Your guide to the EU market's import rules and taxes
The European Union (EU) is the world's largest single market and the EU Trade Helpdesk is your one-stop-shop to access it. The EU is committed to helping exporters like you in its trade partner countries with the information you need to:
- Make the most of the trade agreements we have put in place;
- Bring your products onto the EU market.
The European market
Learn about basic rules, import procedures and documents required to access the European single market of 28 countries and over 500 million consumers...
Rules of Origin
Find out if your exports can benefit from one of many trade agreements the EU has signed with countries throughout the world.
Check how much of your product the EU has imported since 2002 and from where.
Whatever entry point into Europe you choose, the duties will be collected only once. Check whether you qualify for import duty relief or discount.
Goods imported into Europe need to fulfil technical, safety and labelling requirements and regulations as defined by EU laws. Find out more about them here.
Value Added Tax and excise duties vary in the 28 EU countries. Find out more and check specific tax levels.
So, how do I export to the EU?
Watch how to get the best access to the European Market with your product:
- Find the EU's import rules and regulations
- Import duties
- Documents to fill for customs
All in just a few minutes!
Can't find what you're looking for or got an unexpected result?
I can't wait to take my soya products to the EU market. The EU Trade Helpdesk provides me with needed information to do that."
Since 4th February 2018 exporters from Mozambique can now choose between the duty discounts granted by GSP or those of the Economic Partnership Agreement. Both, GSP and the SADC EPA have their specific set of rules of origin.February 6, 2018
Commission Notice on the indication of the quantity of certain ingredients used in pre-packed foods (QUID)
On 20 November 2017, the Commission published additional guidelines for businesses and national authorities on how to apply the principle of quantitative ingredients declarations (QUID) according to Regulation (EU) No 1169/2011 on the provision of food information to consumers.
The Notice delivers clarifications on the following:
- The obligation to place such a declaration, the cases where it applies and derogations to this rule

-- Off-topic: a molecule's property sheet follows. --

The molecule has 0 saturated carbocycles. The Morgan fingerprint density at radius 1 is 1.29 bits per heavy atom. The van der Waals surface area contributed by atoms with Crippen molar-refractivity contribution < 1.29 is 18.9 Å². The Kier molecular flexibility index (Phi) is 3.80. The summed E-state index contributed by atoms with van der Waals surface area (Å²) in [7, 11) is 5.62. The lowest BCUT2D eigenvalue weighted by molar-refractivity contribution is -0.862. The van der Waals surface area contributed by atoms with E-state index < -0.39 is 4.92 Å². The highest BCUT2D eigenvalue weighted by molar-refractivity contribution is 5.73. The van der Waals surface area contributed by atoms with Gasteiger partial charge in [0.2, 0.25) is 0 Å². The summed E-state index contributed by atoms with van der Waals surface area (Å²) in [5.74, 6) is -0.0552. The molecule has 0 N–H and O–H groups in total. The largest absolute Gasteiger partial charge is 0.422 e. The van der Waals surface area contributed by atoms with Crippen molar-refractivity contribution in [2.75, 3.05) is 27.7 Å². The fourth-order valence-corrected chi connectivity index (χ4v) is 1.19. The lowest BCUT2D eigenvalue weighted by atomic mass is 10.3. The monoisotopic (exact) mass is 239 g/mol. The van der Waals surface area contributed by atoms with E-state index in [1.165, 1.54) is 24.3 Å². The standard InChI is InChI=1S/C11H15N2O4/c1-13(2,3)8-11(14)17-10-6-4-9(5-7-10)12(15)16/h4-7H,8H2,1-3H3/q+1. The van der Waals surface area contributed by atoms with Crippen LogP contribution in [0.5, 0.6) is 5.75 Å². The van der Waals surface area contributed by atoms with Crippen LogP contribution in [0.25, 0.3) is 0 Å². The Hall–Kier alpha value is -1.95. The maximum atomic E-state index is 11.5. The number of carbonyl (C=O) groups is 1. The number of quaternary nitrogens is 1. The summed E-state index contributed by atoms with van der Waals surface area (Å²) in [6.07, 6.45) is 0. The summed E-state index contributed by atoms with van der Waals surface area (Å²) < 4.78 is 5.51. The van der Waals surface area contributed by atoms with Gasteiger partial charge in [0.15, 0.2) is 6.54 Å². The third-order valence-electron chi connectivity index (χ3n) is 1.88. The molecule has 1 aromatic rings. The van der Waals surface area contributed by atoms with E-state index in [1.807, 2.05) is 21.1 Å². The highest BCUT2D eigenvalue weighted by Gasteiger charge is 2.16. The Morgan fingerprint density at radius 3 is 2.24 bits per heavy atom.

- How to express the quantitative ingredients declaration, e.g. a percentage mention of the main ingredient used in the product
- How to position the declaration on the labellingJanuary 25, 2018
Changes in official controls on imports of certain feed and food of non-animal origin applicable from 1 January 2018
From 1 January 2018 EU Member States will increase their official controls on selected imported products originating from certain exporting countries.
The following products are concerned:
- Consignments of peppers (Capsicum spp.) from India and Pakistan
- Pistachios from the United States and peppers (Capsicum spp.) from Thailand and Vietnam now include roasted pistachios and frozen peppers,
- Dried grapes, falling under CN code 0806 20, now include dried grapes which have been cut or crushed into a paste without any further treatment as well and
Previously increased official controls on table grapes from Egypt and eggplants from Thailand have been removed from the list given the overall satisfactory degree of compliance.
The controls mentioned above were adopted on December 12, 2017 by Commission Implementing Regulation (EU) 2017/2298 and are applying since 1st January 2018. The Regulation updates Regulation (EC) No 669/2009 which lays down rules concerning the increased level of official controls to be carried out on imports of feed and food of non-animal origin listed in Annex I thereto at the points of entry into the Member States referred to in Annex I to Regulation (EC) No 882/2004.
The list of the Regulation (EC) No 669/2009 is regularly reviewed based on the occurrence and relevance food incidents notified through the Rapid Alert System for Food and Feed as well as on the biannual reports on consignments of feed and food of non-animal origin submitted by Member States to the Commission.January 25, 2018